How important are corals in the marine ecosystem?

Coral reefs protect coastlines from storms and erosion, provide jobs for local communities, and offer opportunities for recreation. They are also are a source of food and new medicines. Over half a billion people depend on reefs for food, income, and protection.

Why are coral reefs important to marine lives?

Coral reefs provide an important ecosystem for life underwater, protect coastal areas by reducing the power of waves hitting the coast, and provide a crucial source of income for millions of people. Coral reefs teem with diverse life. Thousands of species can be found living on one reef.

Why are coral ecosystems important for the environment?

Functions of Coral Reefs: Coral reefs are important for many different reasons aside from supposedly containing the most diverse ecosystems on the planet. They: protect coastlines from the damaging effects of wave action and tropical storms. provide habitats and shelter for many marine organisms.

What would happen if there were no corals?

Without them, shorelines would be vulnerable to erosion and rising sea levels would push coast-dwelling communities out of their homes. Nearly 200 million people rely on coral reefs to safeguard them from storms.

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What is the importance of coral reefs essay?

(i) Corals remove and recycle carbon dioxide. Excessive amounts of this gas contribute to global warming. (ii) Reefs shelter land from harsh ocean storms and floods by breaking the force of the waves, thereby allowing mangroves and seagrass to flourish. (iii) Reefs provide resources for fisheries.

Why are coral reefs important to biodiversity?

Coral reefs support more species per unit area than any other marine environment, including about 4,000 species of fish, 800 species of hard corals and hundreds of other species. Scientists estimate that there may be millions of undiscovered species of organisms living in and around reefs.

What are the economic importance of coral reefs?

Healthy coral reefs contribute to fishing and tourism, providing millions of jobs and contributing to economies all over the world. Scientists develop important drugs from coral reef organisms as treatments for cancer, arthritis, and viruses.

How does ocean warming affect coral reefs?

A warming ocean: causes thermal stress that contributes to coral bleaching and infectious disease. Sea level rise: may lead to increases in sedimentation for reefs located near land-based sources of sediment. Sedimentation runoff can lead to the smothering of coral.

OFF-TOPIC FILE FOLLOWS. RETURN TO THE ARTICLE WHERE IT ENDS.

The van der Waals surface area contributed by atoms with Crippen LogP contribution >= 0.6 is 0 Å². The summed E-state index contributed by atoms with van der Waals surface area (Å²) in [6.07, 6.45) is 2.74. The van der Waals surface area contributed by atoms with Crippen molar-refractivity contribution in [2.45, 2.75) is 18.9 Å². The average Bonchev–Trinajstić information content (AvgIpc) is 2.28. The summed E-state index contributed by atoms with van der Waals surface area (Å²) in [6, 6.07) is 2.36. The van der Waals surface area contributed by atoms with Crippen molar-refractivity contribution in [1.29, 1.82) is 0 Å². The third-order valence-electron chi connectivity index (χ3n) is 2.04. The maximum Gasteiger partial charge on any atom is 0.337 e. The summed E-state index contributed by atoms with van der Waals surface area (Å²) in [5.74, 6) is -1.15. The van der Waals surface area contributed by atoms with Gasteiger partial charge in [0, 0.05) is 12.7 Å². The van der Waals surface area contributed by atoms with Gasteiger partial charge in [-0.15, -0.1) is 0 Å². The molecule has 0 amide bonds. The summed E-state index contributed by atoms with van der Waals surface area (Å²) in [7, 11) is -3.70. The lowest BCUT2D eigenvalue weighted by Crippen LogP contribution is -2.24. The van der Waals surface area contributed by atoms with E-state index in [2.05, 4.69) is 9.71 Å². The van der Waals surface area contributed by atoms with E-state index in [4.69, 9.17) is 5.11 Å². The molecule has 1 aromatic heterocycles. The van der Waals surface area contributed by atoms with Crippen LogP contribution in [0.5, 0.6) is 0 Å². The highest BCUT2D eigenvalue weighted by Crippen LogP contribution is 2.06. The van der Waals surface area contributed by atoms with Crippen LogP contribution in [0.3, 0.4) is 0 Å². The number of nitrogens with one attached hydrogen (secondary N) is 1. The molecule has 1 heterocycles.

How does coral bleaching affect marine life?

Bleaching leaves corals vulnerable to disease, stunts their growth, affects their reproduction, and can impact other species that depend on the coral communities. Severe bleaching kills them. The average temperature of tropical oceans has increased by 0.1˚ C over the past century.

Why are coral reefs important and why are they dying?

Since the beginning of the 20th century, sea surface temperatures have increased, and they continue to rise. Not able to cope with the unusually warm temperatures, corals reefs have experienced mass bleaching events at increasingly short intervals. Coral bleaching is a stress response.

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What happens to coral when it dies?

Once coral reefs disappear, we will lose everything they provide, including marine biodiversity, productive fisheries and potential source of medicines. “Coral reefs are some of the most diverse and valuable ecosystems on Earth,” Miller says.

Why is coral reef destruction a problem?

Pollution, overfishing, destructive fishing practices using dynamite or cyanide, collecting live corals for the aquarium market, mining coral for building materials, and a warming climate are some of the many ways that people damage reefs all around the world every day.

What is the importance of coral reefs PDF?

Coral reefs protect the shoreline and reduce flooding. Very importantly, coral reefs protect the shoreline, providing a physical barrier – a wall – against tidal surges, extreme weather events, ocean currents, tides and winds. In doing so, they prevent coastal erosion, flooding and loss of infrastructure.